The firm finished the year with cash and cash equivalents of $35.7 million.
Third Wave CEO Kevin Conroy said the company is focused on expanding its human papillomavirus diagnostic business globally and plans to make two product submissions to the US Food and Drug Administration for HPV, including a screening test for HPV type 14 and a genotyping test for HPV types 16 and 18. The company also plans to enhance its European distribution network and to grow its molecular diagnostics business, Conroy said in a statement.
NCI Funds Comparative Genetics Research
The National Cancer Institute said last week that it will award up to $15 million over five years to projects that will use comparative genetics to study cancer.
The NCI will grant up to $3 million per year over the next five years to fund between four and six programs that will use humans and one other species in collaborations involving various genetics studies as well as systems biology, mathematical and computational modeling, and computer sciences.
Applicants may request as much as $375,000 annually for up to five years. Letters of intent are due April 14, 2008, and applications are due May 14, 2008.
More information about the NCI grant program can be found here.
Gen-Probe Seeks FDA Approval for Donor Blood HBV Assay
Gen-Probe has filed for clearance with the US Food and Drug Administration for additional use of the Procleix Ultrio assay to screen for hepatitis B virus in donated blood, the company said last week.
The company seeks FDA approval that would allow it to administer the assay on its semi-automated platform and on its fully automated, high-throughput TIGRIS system.
Between 2006 and 2007, the FDA cleared the Procleix Ultrio to screen for HIV-1 and HCV in donated blood, plasma, organs, and tissue on both of its systems. However, those clearances did not cover screening for HBV in donated blood because the assay was not tested for HBV yield in donated blood.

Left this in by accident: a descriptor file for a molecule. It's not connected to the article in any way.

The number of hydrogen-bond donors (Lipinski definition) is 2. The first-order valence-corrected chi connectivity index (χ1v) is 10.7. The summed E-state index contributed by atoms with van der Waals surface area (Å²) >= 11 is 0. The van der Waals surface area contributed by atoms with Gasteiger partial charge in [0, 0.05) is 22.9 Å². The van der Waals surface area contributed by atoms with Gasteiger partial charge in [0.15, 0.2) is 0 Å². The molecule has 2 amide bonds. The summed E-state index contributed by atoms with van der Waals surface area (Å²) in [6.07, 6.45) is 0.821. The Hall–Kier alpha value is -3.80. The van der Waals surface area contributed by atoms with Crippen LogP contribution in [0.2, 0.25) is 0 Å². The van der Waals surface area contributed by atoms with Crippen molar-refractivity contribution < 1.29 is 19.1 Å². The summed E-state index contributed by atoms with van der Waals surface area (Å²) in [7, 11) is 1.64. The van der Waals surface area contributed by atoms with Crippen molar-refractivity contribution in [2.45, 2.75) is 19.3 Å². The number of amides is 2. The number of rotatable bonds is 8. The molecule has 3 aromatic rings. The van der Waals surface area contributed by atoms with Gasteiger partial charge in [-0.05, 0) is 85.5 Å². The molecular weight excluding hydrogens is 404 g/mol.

The company said that after discussions with the FDA it agreed with the Novartis-owned company Chiron to conduct a post-marketing study to demonstrate the test’s HBV yield capability, and a subsequent screening of 500,000 samples yielded two cases of HBV.
Procleix and Ultrio are property of Novartis, which serves as one of Gen-Probe’s distributors.
Warnex Licenses Xenomics' AML Dx Marker
Warnex Medical Laboratories has licensed from Xenomics the rights to use a marker for acute myeloid leukemia in a diagnostic test, Xenomics said last week.
The agreement gives Warnex nonexclusive rights in Canada to use a recently discovered mutation in the NPM1 gene in a lab service to help doctors diagnose, stratify, and monitor AML patients.
The marker also could help doctors decide which patients are likely to benefit from intensive chemotherapy and those who are less likely to show positive responses to the treatment. The company said the mutation also may be used to monitor AML patients for residual disease during chemotherapy and to stratify patients involved in clinical trials.
EU Clears Cepheid Thrombophilia Tests
Cepheid last week said that European Union regulatory authorities have cleared the firm’s Xpert HemosIL FII & FV assay for marketing.
The assay detects Factor II and Factor V Leiden genetic variations associated with thrombophilia. The test was developed for use on Cepheid’s GeneXpert multiplex molecular diagnostics system.
Cepheid’s exclusive worldwide distributor for hemostasis tests, Instrumentation Laboratory, will begin selling the assay on March 4. It is the first test to be commercialized under a partnership between the firms that was signed in April 2007, and will complement IL’s current line of hemostasis assays including antithrombin, protein C, protein S, homocysteine, and lupus anticoagulants.
"Given the complexity of traditional molecular diagnostics, clinical laboratories currently may wait up to a week for FII and FV genotyping,” Cepheid CEO John Bishop said in a statement. “The Xpert HemosIL FII & FV assay will allow laboratories to perform the test as needed — and integrate the results with other tests — providing physicians a comprehensive thrombophilia profile of their patients.”
The new assays also target a new market for Cepheid, which has concentrated its commercial efforts so far on molecular diagnostic tests for hospital-acquired infections. While the HAI market remains the primary focus of the firm, it also is developing tests for tuberculosis and human papillomavirus.